6. 6.
    Gotay CC. The experience of cancer during early and advanced stages: the views of patients and their mates. Soc Sci Med. 1984;18:605–13.CrossRefPubMedGoogle Scholar
  7. 7.
    Ostrand-Rosenberg S. Immune surveillance: a balance between pro- and anti-tumor immunity. Curr Opin Genet Dev. 2008;18:11–8.CrossRefPubMedPubMedCentralGoogle Scholar
  8. 8.
    Gabrilovich DI. Coordinated regulation of myeloid cells by tumours. Nat Rev Immunol. 2012;12:253–68.CrossRefPubMedPubMedCentralGoogle Scholar
  9. 9.
    Kapp A, McKenna KC. Accumulation of immunosuppressive CD11b+ myeloid cells correlates with the failure to prevent tumor growth in the anterior chamber of the Eye1. J Immunol. 2006;3:1599–608.Google Scholar
  10. 10.
    Mantovani A, Cassatella MA, Costantini C, et al. Neutrophils in the activation and regulation of innate and adaptive immunity. Nat Rev Immunol. 2011;11:519–31.CrossRefPubMedGoogle Scholar
  11. 11.
    Fridlender ZG, Sun J, Kim S, et al. Polarization of tumor-associated neutrophil phenotype by TGF-β: “N1” versus “N2” TAN. Cancer Cell. 2009;16:183–94.CrossRefPubMedPubMedCentralGoogle Scholar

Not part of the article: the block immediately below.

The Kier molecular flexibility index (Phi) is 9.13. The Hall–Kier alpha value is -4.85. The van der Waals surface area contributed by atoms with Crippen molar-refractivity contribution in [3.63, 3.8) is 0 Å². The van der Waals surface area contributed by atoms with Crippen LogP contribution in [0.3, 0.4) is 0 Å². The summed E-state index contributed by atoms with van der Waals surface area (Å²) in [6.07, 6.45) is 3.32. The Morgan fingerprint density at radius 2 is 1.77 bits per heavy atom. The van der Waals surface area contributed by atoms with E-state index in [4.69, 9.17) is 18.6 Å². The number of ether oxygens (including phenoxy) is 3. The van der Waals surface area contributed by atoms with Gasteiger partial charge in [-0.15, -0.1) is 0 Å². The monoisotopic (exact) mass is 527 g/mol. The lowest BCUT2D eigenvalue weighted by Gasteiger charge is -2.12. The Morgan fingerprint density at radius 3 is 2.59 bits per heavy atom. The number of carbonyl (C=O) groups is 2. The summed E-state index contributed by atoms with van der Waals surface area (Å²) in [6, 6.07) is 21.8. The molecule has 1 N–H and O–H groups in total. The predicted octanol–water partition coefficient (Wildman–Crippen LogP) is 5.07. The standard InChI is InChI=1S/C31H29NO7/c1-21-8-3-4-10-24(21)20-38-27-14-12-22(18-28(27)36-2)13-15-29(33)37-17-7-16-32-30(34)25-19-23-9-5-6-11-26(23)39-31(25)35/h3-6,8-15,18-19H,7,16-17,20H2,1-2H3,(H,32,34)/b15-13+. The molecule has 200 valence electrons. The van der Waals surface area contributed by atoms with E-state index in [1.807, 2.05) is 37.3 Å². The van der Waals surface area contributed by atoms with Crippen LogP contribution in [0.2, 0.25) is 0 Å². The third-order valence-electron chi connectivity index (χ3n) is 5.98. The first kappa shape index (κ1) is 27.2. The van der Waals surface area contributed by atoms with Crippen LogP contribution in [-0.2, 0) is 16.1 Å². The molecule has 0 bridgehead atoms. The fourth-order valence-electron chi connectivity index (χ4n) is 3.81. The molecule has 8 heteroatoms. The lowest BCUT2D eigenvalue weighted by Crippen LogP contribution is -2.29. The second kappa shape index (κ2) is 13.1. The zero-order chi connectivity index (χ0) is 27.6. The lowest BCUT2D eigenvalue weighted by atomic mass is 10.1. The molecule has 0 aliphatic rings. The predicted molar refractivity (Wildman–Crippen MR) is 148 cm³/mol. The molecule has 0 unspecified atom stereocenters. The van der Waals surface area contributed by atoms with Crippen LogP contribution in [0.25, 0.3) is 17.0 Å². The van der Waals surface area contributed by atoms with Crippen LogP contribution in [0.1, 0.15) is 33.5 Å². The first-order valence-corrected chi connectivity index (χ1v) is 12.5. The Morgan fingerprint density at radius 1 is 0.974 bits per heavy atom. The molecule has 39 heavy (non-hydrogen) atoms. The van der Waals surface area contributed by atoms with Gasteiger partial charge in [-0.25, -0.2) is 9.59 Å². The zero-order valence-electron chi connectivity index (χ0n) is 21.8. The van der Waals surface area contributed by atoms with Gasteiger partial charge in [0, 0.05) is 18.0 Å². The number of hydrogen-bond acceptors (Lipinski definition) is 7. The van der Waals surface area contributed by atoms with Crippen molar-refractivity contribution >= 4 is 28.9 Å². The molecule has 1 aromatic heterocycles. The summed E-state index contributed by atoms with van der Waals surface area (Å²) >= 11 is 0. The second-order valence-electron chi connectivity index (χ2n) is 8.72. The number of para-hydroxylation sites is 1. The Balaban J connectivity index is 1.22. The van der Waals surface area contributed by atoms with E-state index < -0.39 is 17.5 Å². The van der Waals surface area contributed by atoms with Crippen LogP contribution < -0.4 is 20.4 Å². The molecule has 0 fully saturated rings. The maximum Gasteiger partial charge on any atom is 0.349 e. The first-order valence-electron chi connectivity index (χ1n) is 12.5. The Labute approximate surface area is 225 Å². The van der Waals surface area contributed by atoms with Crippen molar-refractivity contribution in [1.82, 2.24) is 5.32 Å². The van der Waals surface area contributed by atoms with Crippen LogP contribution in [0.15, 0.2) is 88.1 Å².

12. 12.
    Levy O. Innate immunity of the newborn: basic mechanisms and clinical correlates. Nat Rev Immunol. 2007;5:379–90.CrossRefGoogle Scholar
  13. 13.
    Elifio-Esposito S, Tomazeli L, Schwartz C, et al. Human neutrophil migration and activation by BJcuL, a galactose binding lectin purified from Bothrops jararacussu venom. BMC Immunol. 2011;12:10.CrossRefPubMedPubMedCentralGoogle Scholar
  14. 14.
    Shojaei F, Singh M, Thompson JD, et al. Role of Bv8 in neutrophil-dependent angiogenesis in a transgenic model of cancer progression. Proc Natl Acad Sci. 2008;105:2640–5.CrossRefPubMedPubMedCentralGoogle Scholar
  15. 15.
    Tazawa H, Okada F, Kobayashi T, et al. Infiltration of neutrophils is required for acquisition of metastatic phenotype of benign murine fibrosarcoma cells: implication of inflammation-associated carcinogenesis and tumor progression. Am J Pathol. 2003;163:2221–32.CrossRefPubMedPubMedCentralGoogle Scholar